late phase
  16. timeline for type I hypersensitivity (early and late phase)
    • early phase: minutes
    • Late phase: hours-days
  17. Atopic asthma
    classic example of type I IgE mediated hypersensitivity.

    predisposition to develop localized immediate hypersensitivity reactions to a variety of inhaled and ingested allergens

    Atopic individuals tend to have higher serum IgE levels, more IL-4 producing TH2 cells, compared with the general population.  

    family history is common
  18. 2nd exposure of antigen to atopic asthma
    • releases mediators that open mucosal intercellular junctions > more antigen reaches mast cells
    • --> bronchoconstriction, edema, mucus secretion

    Late phase response: inflammatory cell recruited including eosinophils (amplify and sustain inflammatory response)
  19. airway remodeling from atopic asthma
    -Thickening of the basement membrane of the bronchial epithelium

    -Edema and an inflammatory infiltrate in the bronchial walls, with a  prominence of eosinophils and mast cells 

    An increase in the size of the submucosal glands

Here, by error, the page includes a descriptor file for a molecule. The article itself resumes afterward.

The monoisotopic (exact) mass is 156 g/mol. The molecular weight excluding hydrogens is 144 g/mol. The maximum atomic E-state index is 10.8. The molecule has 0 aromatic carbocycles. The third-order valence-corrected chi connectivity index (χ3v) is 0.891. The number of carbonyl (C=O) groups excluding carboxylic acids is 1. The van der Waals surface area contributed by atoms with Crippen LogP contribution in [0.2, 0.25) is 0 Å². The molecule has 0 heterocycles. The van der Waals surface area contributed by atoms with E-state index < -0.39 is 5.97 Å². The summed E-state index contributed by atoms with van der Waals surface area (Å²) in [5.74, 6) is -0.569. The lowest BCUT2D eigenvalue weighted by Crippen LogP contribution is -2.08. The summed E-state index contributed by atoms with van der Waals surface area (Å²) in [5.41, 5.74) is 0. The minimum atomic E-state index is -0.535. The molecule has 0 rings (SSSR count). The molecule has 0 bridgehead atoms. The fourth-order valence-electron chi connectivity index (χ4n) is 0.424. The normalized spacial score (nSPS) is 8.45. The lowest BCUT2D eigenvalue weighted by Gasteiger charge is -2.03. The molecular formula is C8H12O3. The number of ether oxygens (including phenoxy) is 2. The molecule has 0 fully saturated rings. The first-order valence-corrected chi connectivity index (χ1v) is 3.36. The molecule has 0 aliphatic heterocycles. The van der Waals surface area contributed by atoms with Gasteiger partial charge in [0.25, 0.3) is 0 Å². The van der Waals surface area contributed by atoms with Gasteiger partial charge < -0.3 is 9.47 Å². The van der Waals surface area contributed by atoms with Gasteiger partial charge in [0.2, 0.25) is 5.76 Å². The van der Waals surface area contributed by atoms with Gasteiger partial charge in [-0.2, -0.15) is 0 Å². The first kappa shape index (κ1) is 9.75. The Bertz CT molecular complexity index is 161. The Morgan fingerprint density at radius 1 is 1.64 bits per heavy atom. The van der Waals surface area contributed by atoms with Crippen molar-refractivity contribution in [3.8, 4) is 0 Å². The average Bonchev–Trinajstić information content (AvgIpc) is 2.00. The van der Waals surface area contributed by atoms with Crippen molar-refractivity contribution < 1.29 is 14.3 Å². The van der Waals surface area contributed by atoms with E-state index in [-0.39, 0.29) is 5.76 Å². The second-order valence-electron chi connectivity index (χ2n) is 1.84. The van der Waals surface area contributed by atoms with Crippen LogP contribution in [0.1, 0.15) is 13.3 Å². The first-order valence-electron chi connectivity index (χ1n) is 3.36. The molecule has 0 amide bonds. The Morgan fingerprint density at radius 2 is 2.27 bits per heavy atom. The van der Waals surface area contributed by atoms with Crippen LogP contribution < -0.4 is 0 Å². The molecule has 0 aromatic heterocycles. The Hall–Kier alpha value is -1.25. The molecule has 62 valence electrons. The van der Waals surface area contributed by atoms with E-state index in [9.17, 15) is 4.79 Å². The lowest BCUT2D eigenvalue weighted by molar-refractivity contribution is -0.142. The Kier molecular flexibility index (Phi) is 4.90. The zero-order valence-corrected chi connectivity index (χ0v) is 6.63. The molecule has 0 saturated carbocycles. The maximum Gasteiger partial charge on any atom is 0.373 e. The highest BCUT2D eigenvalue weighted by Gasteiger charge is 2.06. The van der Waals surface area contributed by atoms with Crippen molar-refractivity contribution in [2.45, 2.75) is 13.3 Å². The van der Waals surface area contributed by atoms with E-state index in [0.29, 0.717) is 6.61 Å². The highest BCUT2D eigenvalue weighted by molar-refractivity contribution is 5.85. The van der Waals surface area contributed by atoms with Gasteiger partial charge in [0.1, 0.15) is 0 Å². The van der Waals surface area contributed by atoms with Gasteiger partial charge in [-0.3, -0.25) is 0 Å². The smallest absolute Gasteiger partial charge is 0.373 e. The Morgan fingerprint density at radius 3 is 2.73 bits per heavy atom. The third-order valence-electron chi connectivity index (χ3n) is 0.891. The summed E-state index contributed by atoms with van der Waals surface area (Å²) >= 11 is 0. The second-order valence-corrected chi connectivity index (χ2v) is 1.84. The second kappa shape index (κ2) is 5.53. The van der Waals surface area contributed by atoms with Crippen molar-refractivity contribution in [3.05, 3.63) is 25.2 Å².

Hypertrophy of the bronchial muscle walls
  20. Systemic analphylaxis
    •Urticaria (hives)

    •Pulmonary bronchoconstriction

    •Laryngeal edema

    •GI tract musculature over activity

    anaphylactic shock --> systemic vasodilation
  21. testing for systemic type I hypersensitivity
    injection and test and wheal and flare
  22. atopic asthma - clinical course
    • Asthmatic attack lasts up to several hours and causes recurrent episodes
    • Chest tightness, breathlessness, wheezing
    • Cough without sputum
    • Difficulty exhaling (air is trapped distal to bronchi)

    • Asthma attack due to
    • Intermittent and reversible airway obstruction

    Chronic bronchial inflammation with eosinophils

    Bronchial smooth muscle cell hypertrophy and hyper-reactivity (bronchoconstriction)
  23. type II HS - diseases
    • -Normal cell surface molecule
    • Goodpasture’s Disease – anti-glomerular
    • basement membrane protein
    • Graves Disease (hyperthroidism):  Ab
    • mediated TSH stimulation

    • -Adsorbed exogenous antigens (Drug or metabolite)
    • Hemolytic anemia or thrombocytopenia